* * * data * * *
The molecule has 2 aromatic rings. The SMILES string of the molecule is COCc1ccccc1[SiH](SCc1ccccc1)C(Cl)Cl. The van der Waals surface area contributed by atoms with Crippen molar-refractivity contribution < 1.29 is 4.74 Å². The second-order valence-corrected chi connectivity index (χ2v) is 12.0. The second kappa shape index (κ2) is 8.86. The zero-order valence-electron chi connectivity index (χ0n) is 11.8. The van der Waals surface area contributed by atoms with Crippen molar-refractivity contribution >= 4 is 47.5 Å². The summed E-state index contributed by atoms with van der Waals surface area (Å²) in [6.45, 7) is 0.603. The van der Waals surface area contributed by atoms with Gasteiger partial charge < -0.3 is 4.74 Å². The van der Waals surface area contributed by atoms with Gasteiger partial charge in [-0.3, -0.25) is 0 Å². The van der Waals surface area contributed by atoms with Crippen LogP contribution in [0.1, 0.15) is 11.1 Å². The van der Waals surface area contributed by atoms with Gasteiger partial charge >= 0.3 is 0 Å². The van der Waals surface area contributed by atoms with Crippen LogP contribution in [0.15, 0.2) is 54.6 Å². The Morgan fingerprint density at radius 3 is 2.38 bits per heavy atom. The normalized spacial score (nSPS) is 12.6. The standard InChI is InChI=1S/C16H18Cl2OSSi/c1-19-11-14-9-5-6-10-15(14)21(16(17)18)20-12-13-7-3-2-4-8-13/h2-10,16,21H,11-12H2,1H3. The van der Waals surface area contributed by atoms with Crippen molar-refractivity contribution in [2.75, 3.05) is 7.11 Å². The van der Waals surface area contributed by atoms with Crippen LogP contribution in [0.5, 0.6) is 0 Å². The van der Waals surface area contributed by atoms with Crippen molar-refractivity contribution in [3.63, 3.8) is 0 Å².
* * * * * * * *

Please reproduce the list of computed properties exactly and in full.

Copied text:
The molecule has 2 aromatic rings. The SMILES string of the molecule is COCc1ccccc1[SiH](SCc1ccccc1)C(Cl)Cl. The van der Waals surface area contributed by atoms with Crippen molar-refractivity contribution < 1.29 is 4.74 Å². The second-order valence-corrected chi connectivity index (χ2v) is 12.0. The second kappa shape index (κ2) is 8.86. The zero-order valence-electron chi connectivity index (χ0n) is 11.8. The van der Waals surface area contributed by atoms with Crippen molar-refractivity contribution >= 4 is 47.5 Å². The summed E-state index contributed by atoms with van der Waals surface area (Å²) in [6.45, 7) is 0.603. The van der Waals surface area contributed by atoms with Gasteiger partial charge < -0.3 is 4.74 Å². The van der Waals surface area contributed by atoms with Gasteiger partial charge in [-0.3, -0.25) is 0 Å². The van der Waals surface area contributed by atoms with Crippen LogP contribution in [0.1, 0.15) is 11.1 Å². The van der Waals surface area contributed by atoms with Gasteiger partial charge >= 0.3 is 0 Å². The van der Waals surface area contributed by atoms with Crippen LogP contribution in [0.15, 0.2) is 54.6 Å². The Morgan fingerprint density at radius 3 is 2.38 bits per heavy atom. The normalized spacial score (nSPS) is 12.6. The standard InChI is InChI=1S/C16H18Cl2OSSi/c1-19-11-14-9-5-6-10-15(14)21(16(17)18)20-12-13-7-3-2-4-8-13/h2-10,16,21H,11-12H2,1H3. The van der Waals surface area contributed by atoms with Crippen molar-refractivity contribution in [2.75, 3.05) is 7.11 Å². The van der Waals surface area contributed by atoms with Crippen LogP contribution in [0.5, 0.6) is 0 Å². The van der Waals surface area contributed by atoms with Crippen molar-refractivity contribution in [3.63, 3.8) is 0 Å².